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Nonexistence of a composition law. (English)
Math. Mag. 80, No. 2, 142-144 (2007).
Summary: It is known that every positive odd integer can be expressed in the form $x^2 + y^2 + 2z^2$ for some integers $x, y$ and $z$. Clearly one of $x$ and $y$ must be odd and one must be even. Thus every positive odd integer is of the form $(2x_1 + 1)^2 + 2x_2^2 + 4x_3^2$ for some integers $x_1,x_2$, and $x_3$. Let $m$ and $n$ be positive odd integers. Then $mn$ is also a positive odd integer and there exist integers $x_1,x_2,x_3$, $y_1,y_2,y_3$, $z_1,z_2$ and $z_3$ such that $$m = (2x_1 + 1)^2 + 2x_2^2 + 4x_3^2n = (2y_1 + 1)^2 + 2y_2^2 + 4y_3^2mn = (2z_1 + 1)^2 + 2z_2^2 + 4z_3^2.$$ Hence $$((2x_1 + 1)^2 + 2x_2^2 + 4x_3^2)((2y_1 + 1)^2 + 2y_2^2 + 4y_3^2) = (2z_1 + 1)^2 + 2z_2^2 + 4z_3^2.$$ The question naturally arises: Is this equality a consequence of some underlying composition law for the polynomial $(2x_1 + 1)^2 + 2x_2^2 + 4x_3^2$? We show directly from first principles that it is not.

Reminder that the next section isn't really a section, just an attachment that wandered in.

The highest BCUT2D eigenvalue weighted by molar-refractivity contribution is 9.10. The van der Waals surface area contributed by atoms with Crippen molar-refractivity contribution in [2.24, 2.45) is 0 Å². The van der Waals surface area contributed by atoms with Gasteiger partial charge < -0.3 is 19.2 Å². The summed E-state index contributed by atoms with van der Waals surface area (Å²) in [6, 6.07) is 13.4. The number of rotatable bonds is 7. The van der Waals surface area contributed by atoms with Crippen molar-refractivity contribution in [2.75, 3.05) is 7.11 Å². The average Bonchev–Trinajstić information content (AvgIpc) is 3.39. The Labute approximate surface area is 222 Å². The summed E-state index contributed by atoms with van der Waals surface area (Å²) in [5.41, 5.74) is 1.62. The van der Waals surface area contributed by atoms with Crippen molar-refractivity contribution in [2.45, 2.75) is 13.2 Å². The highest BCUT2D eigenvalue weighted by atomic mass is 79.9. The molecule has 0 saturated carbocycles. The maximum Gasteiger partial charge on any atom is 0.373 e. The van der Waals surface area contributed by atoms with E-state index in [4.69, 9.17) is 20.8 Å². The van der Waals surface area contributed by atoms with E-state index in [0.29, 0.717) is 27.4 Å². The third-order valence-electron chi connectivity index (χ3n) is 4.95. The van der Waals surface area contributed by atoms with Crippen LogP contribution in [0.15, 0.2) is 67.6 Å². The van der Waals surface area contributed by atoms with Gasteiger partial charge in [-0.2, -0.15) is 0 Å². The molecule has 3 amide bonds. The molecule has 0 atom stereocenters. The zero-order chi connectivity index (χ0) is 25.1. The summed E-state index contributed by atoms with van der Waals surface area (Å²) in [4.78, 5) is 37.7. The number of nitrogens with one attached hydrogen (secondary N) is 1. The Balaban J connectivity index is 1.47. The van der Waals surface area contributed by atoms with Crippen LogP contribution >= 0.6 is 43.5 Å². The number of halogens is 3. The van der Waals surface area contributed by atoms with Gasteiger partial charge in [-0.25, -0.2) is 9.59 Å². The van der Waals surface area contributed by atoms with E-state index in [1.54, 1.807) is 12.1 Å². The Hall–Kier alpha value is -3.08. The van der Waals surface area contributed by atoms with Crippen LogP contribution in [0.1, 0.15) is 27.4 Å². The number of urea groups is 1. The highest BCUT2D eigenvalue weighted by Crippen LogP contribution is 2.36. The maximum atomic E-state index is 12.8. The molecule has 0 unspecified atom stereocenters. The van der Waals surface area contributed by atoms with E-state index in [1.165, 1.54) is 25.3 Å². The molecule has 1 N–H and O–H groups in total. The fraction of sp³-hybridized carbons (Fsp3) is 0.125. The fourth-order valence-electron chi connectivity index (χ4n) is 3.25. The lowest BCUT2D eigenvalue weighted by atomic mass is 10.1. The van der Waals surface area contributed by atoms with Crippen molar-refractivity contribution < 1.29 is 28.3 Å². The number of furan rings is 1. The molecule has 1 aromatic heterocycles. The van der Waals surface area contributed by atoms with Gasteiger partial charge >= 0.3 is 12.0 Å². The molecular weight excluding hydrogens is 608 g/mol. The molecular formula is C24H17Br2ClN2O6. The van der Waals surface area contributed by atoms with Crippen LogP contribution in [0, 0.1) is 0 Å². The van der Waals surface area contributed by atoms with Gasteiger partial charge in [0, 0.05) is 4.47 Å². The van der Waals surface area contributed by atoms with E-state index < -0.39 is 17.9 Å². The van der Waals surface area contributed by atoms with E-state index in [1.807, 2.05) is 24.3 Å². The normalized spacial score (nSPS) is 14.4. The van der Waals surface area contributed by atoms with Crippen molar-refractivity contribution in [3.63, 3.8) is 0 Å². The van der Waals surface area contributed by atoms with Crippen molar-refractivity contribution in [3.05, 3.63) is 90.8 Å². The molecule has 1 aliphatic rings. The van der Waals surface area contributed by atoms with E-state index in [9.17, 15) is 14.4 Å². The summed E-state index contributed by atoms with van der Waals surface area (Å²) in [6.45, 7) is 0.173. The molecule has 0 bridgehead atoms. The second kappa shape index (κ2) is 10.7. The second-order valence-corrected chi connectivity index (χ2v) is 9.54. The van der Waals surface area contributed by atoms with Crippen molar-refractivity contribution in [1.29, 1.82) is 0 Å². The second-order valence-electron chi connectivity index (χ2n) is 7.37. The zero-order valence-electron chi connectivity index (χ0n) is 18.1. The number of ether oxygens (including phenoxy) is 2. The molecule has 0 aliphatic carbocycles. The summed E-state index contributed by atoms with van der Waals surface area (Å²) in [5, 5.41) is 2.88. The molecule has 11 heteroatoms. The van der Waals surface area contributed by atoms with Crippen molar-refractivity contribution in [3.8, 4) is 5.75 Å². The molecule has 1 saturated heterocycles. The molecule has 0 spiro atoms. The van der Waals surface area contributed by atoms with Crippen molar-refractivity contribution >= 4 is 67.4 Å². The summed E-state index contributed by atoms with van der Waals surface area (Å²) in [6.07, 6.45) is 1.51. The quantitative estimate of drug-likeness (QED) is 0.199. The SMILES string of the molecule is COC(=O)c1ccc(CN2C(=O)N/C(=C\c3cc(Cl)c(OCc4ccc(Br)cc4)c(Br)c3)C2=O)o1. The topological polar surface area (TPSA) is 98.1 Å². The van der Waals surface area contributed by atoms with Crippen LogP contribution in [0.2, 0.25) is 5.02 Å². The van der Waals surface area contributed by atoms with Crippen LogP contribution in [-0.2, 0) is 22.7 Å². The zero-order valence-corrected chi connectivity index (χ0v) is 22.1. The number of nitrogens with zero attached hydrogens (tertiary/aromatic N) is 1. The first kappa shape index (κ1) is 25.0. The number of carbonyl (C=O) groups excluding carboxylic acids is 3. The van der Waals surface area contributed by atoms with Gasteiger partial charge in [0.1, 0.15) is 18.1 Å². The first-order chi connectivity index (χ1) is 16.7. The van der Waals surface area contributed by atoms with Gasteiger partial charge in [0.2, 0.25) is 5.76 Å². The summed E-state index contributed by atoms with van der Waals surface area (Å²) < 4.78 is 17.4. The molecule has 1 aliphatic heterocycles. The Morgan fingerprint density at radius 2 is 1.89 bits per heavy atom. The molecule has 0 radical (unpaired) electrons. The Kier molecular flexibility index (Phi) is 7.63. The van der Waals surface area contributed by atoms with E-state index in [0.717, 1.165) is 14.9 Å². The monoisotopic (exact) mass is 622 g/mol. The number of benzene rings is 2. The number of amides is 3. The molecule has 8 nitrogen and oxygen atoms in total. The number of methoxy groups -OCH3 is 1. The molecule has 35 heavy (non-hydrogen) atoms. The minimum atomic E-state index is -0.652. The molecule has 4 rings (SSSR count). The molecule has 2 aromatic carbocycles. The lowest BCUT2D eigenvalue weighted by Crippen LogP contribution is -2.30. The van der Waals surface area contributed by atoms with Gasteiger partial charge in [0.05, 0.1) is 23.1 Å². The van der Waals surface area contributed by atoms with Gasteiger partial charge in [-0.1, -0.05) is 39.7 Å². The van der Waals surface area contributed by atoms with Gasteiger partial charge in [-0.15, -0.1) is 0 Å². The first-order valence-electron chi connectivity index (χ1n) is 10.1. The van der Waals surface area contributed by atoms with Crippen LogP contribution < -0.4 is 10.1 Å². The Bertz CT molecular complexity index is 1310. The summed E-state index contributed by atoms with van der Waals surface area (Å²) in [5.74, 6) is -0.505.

Classification: F65
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